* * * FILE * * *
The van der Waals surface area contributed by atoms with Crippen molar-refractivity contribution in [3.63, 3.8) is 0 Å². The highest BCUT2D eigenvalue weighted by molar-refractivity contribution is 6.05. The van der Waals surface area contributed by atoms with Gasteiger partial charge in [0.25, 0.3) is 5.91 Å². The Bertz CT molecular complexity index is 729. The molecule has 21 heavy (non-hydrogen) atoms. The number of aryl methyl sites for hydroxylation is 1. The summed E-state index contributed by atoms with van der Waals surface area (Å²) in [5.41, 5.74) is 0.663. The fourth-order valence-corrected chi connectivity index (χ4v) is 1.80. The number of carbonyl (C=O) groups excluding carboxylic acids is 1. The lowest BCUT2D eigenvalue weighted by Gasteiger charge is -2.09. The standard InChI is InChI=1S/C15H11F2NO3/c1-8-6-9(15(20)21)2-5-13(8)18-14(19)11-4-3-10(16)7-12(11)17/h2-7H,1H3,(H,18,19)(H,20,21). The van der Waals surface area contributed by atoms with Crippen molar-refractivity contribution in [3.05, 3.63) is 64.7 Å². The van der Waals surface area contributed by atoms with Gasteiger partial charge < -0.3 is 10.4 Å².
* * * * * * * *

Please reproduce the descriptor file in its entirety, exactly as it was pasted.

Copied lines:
The van der Waals surface area contributed by atoms with Crippen molar-refractivity contribution in [3.63, 3.8) is 0 Å². The highest BCUT2D eigenvalue weighted by molar-refractivity contribution is 6.05. The van der Waals surface area contributed by atoms with Gasteiger partial charge in [0.25, 0.3) is 5.91 Å². The Bertz CT molecular complexity index is 729. The molecule has 21 heavy (non-hydrogen) atoms. The number of aryl methyl sites for hydroxylation is 1. The summed E-state index contributed by atoms with van der Waals surface area (Å²) in [5.41, 5.74) is 0.663. The fourth-order valence-corrected chi connectivity index (χ4v) is 1.80. The number of carbonyl (C=O) groups excluding carboxylic acids is 1. The lowest BCUT2D eigenvalue weighted by Gasteiger charge is -2.09. The standard InChI is InChI=1S/C15H11F2NO3/c1-8-6-9(15(20)21)2-5-13(8)18-14(19)11-4-3-10(16)7-12(11)17/h2-7H,1H3,(H,18,19)(H,20,21). The van der Waals surface area contributed by atoms with Crippen molar-refractivity contribution in [3.05, 3.63) is 64.7 Å². The van der Waals surface area contributed by atoms with Gasteiger partial charge < -0.3 is 10.4 Å².